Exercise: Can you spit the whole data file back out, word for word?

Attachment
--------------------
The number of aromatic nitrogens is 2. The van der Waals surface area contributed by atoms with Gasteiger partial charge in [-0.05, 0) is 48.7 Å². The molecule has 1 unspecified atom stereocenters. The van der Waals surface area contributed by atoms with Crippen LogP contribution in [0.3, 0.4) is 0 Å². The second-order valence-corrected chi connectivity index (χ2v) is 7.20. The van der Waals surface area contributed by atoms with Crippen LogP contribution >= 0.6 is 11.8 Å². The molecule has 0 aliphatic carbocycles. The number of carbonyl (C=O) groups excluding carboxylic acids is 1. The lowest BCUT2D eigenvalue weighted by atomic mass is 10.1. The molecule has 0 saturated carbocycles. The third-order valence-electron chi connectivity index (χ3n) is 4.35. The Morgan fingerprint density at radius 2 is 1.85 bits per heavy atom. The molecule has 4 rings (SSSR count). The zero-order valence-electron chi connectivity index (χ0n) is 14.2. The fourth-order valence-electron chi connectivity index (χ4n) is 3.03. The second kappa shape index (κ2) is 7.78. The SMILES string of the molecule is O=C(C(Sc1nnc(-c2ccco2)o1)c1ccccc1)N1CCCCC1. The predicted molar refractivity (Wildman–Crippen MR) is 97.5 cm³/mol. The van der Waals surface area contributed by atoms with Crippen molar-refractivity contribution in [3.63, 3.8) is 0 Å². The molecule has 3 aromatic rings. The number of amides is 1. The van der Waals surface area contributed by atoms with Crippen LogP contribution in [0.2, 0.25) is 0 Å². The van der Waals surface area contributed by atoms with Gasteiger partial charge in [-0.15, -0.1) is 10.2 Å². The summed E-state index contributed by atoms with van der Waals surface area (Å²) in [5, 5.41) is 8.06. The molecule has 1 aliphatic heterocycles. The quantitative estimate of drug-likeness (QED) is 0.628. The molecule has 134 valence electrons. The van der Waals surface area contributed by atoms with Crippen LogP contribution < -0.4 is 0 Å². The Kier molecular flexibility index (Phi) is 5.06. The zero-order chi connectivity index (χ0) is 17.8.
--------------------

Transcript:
The number of aromatic nitrogens is 2. The van der Waals surface area contributed by atoms with Gasteiger partial charge in [-0.05, 0) is 48.7 Å². The molecule has 1 unspecified atom stereocenters. The van der Waals surface area contributed by atoms with Crippen LogP contribution in [0.3, 0.4) is 0 Å². The second-order valence-corrected chi connectivity index (χ2v) is 7.20. The van der Waals surface area contributed by atoms with Crippen LogP contribution >= 0.6 is 11.8 Å². The molecule has 0 aliphatic carbocycles. The number of carbonyl (C=O) groups excluding carboxylic acids is 1. The lowest BCUT2D eigenvalue weighted by atomic mass is 10.1. The molecule has 0 saturated carbocycles. The third-order valence-electron chi connectivity index (χ3n) is 4.35. The Morgan fingerprint density at radius 2 is 1.85 bits per heavy atom. The molecule has 4 rings (SSSR count). The zero-order valence-electron chi connectivity index (χ0n) is 14.2. The fourth-order valence-electron chi connectivity index (χ4n) is 3.03. The second kappa shape index (κ2) is 7.78. The SMILES string of the molecule is O=C(C(Sc1nnc(-c2ccco2)o1)c1ccccc1)N1CCCCC1. The predicted molar refractivity (Wildman–Crippen MR) is 97.5 cm³/mol. The van der Waals surface area contributed by atoms with Crippen molar-refractivity contribution in [3.63, 3.8) is 0 Å². The molecule has 3 aromatic rings. The number of amides is 1. The van der Waals surface area contributed by atoms with Crippen LogP contribution in [0.2, 0.25) is 0 Å². The van der Waals surface area contributed by atoms with Gasteiger partial charge in [-0.15, -0.1) is 10.2 Å². The summed E-state index contributed by atoms with van der Waals surface area (Å²) in [5, 5.41) is 8.06. The molecule has 1 aliphatic heterocycles. The quantitative estimate of drug-likeness (QED) is 0.628. The molecule has 134 valence electrons. The van der Waals surface area contributed by atoms with Crippen LogP contribution < -0.4 is 0 Å². The Kier molecular flexibility index (Phi) is 5.06. The zero-order chi connectivity index (χ0) is 17.8.